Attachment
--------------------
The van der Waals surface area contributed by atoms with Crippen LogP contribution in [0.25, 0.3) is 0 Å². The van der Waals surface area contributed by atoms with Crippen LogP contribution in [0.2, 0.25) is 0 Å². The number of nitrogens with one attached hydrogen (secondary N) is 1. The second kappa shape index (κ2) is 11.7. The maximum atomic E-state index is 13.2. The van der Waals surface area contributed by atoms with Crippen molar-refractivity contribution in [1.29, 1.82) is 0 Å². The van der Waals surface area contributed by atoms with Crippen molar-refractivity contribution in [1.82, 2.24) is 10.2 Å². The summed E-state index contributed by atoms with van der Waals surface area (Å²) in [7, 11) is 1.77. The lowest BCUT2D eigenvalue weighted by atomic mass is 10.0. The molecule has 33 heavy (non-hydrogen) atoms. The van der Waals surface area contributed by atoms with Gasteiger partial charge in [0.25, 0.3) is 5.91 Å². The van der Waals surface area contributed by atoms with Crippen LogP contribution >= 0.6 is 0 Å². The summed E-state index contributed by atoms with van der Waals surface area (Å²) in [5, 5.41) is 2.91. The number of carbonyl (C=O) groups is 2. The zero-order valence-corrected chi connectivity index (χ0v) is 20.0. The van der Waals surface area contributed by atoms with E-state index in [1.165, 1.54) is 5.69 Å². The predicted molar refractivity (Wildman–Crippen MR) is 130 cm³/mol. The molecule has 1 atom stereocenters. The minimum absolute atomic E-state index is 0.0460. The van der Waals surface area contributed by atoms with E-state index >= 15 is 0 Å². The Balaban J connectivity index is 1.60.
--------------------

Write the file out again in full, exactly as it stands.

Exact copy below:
The van der Waals surface area contributed by atoms with Crippen LogP contribution in [0.25, 0.3) is 0 Å². The van der Waals surface area contributed by atoms with Crippen LogP contribution in [0.2, 0.25) is 0 Å². The number of nitrogens with one attached hydrogen (secondary N) is 1. The second kappa shape index (κ2) is 11.7. The maximum atomic E-state index is 13.2. The van der Waals surface area contributed by atoms with Crippen molar-refractivity contribution in [1.29, 1.82) is 0 Å². The van der Waals surface area contributed by atoms with Crippen molar-refractivity contribution in [1.82, 2.24) is 10.2 Å². The summed E-state index contributed by atoms with van der Waals surface area (Å²) in [7, 11) is 1.77. The lowest BCUT2D eigenvalue weighted by atomic mass is 10.0. The molecule has 33 heavy (non-hydrogen) atoms. The van der Waals surface area contributed by atoms with Gasteiger partial charge in [0.25, 0.3) is 5.91 Å². The van der Waals surface area contributed by atoms with Crippen LogP contribution >= 0.6 is 0 Å². The summed E-state index contributed by atoms with van der Waals surface area (Å²) in [5, 5.41) is 2.91. The number of carbonyl (C=O) groups is 2. The zero-order valence-corrected chi connectivity index (χ0v) is 20.0. The van der Waals surface area contributed by atoms with E-state index in [1.165, 1.54) is 5.69 Å². The predicted molar refractivity (Wildman–Crippen MR) is 130 cm³/mol. The molecule has 1 atom stereocenters. The minimum absolute atomic E-state index is 0.0460. The van der Waals surface area contributed by atoms with E-state index >= 15 is 0 Å². The Balaban J connectivity index is 1.60.